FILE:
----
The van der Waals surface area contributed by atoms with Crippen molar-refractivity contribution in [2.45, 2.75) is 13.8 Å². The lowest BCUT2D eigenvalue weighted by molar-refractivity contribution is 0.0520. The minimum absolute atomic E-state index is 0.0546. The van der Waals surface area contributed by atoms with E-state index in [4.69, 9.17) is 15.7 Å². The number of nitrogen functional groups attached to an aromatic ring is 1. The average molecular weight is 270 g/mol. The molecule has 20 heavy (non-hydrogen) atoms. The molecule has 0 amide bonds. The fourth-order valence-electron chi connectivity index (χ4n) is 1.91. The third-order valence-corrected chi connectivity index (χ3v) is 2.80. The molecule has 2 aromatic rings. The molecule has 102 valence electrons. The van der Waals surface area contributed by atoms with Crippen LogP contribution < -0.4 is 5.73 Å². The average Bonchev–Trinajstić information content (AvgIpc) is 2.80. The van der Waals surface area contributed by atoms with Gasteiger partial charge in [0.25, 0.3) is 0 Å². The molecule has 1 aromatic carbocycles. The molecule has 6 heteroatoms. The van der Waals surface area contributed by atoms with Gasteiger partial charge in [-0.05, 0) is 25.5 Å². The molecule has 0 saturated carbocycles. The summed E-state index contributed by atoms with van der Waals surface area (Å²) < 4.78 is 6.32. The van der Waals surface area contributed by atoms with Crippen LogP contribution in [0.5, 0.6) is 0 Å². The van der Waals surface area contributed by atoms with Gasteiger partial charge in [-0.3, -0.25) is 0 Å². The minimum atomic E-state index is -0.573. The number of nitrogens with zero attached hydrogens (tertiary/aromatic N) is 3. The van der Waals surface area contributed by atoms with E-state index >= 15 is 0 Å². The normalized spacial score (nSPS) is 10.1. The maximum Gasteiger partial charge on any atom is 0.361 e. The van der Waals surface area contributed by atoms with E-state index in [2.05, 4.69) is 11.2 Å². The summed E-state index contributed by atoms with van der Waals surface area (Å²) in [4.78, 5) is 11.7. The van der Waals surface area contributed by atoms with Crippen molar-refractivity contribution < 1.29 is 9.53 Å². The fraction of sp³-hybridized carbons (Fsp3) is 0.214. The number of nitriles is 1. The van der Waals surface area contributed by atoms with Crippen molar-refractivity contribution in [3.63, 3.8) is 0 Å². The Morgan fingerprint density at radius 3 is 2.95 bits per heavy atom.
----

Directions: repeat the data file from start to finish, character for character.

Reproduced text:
The van der Waals surface area contributed by atoms with Crippen molar-refractivity contribution in [2.45, 2.75) is 13.8 Å². The lowest BCUT2D eigenvalue weighted by molar-refractivity contribution is 0.0520. The minimum absolute atomic E-state index is 0.0546. The van der Waals surface area contributed by atoms with E-state index in [4.69, 9.17) is 15.7 Å². The number of nitrogen functional groups attached to an aromatic ring is 1. The average molecular weight is 270 g/mol. The molecule has 20 heavy (non-hydrogen) atoms. The molecule has 0 amide bonds. The fourth-order valence-electron chi connectivity index (χ4n) is 1.91. The third-order valence-corrected chi connectivity index (χ3v) is 2.80. The molecule has 2 aromatic rings. The molecule has 102 valence electrons. The van der Waals surface area contributed by atoms with Crippen LogP contribution < -0.4 is 5.73 Å². The average Bonchev–Trinajstić information content (AvgIpc) is 2.80. The van der Waals surface area contributed by atoms with Gasteiger partial charge in [0.25, 0.3) is 0 Å². The molecule has 1 aromatic carbocycles. The molecule has 6 heteroatoms. The van der Waals surface area contributed by atoms with Gasteiger partial charge in [-0.05, 0) is 25.5 Å². The molecule has 0 saturated carbocycles. The summed E-state index contributed by atoms with van der Waals surface area (Å²) < 4.78 is 6.32. The van der Waals surface area contributed by atoms with Crippen LogP contribution in [0.5, 0.6) is 0 Å². The van der Waals surface area contributed by atoms with Gasteiger partial charge in [-0.3, -0.25) is 0 Å². The minimum atomic E-state index is -0.573. The number of nitrogens with zero attached hydrogens (tertiary/aromatic N) is 3. The van der Waals surface area contributed by atoms with E-state index >= 15 is 0 Å². The normalized spacial score (nSPS) is 10.1. The maximum Gasteiger partial charge on any atom is 0.361 e. The van der Waals surface area contributed by atoms with E-state index in [2.05, 4.69) is 11.2 Å². The summed E-state index contributed by atoms with van der Waals surface area (Å²) in [4.78, 5) is 11.7. The van der Waals surface area contributed by atoms with Crippen molar-refractivity contribution < 1.29 is 9.53 Å². The fraction of sp³-hybridized carbons (Fsp3) is 0.214. The number of nitriles is 1. The van der Waals surface area contributed by atoms with Crippen molar-refractivity contribution in [3.63, 3.8) is 0 Å². The Morgan fingerprint density at radius 3 is 2.95 bits per heavy atom.